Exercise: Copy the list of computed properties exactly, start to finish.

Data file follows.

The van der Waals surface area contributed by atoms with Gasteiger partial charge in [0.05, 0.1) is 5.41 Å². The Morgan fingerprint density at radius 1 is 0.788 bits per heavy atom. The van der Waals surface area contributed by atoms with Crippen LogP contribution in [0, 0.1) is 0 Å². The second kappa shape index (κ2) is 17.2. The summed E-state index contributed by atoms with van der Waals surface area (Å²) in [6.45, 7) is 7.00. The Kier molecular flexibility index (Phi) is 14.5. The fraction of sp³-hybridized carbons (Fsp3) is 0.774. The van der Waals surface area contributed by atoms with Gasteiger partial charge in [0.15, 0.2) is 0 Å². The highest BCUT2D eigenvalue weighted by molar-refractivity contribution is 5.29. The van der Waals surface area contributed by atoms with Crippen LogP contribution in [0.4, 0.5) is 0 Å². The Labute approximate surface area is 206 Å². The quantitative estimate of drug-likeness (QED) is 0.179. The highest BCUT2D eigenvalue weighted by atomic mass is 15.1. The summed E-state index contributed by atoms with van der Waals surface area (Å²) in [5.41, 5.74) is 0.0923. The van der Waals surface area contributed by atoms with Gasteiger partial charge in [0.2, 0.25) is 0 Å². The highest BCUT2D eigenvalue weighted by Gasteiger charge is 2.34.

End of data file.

The van der Waals surface area contributed by atoms with Gasteiger partial charge in [0.05, 0.1) is 5.41 Å². The Morgan fingerprint density at radius 1 is 0.788 bits per heavy atom. The van der Waals surface area contributed by atoms with Crippen LogP contribution in [0, 0.1) is 0 Å². The second kappa shape index (κ2) is 17.2. The summed E-state index contributed by atoms with van der Waals surface area (Å²) in [6.45, 7) is 7.00. The Kier molecular flexibility index (Phi) is 14.5. The fraction of sp³-hybridized carbons (Fsp3) is 0.774. The van der Waals surface area contributed by atoms with Gasteiger partial charge in [0.15, 0.2) is 0 Å². The highest BCUT2D eigenvalue weighted by molar-refractivity contribution is 5.29. The van der Waals surface area contributed by atoms with Crippen LogP contribution in [0.4, 0.5) is 0 Å². The Labute approximate surface area is 206 Å². The quantitative estimate of drug-likeness (QED) is 0.179. The highest BCUT2D eigenvalue weighted by atomic mass is 15.1. The summed E-state index contributed by atoms with van der Waals surface area (Å²) in [5.41, 5.74) is 0.0923. The van der Waals surface area contributed by atoms with Gasteiger partial charge in [0.2, 0.25) is 0 Å². The highest BCUT2D eigenvalue weighted by Gasteiger charge is 2.34.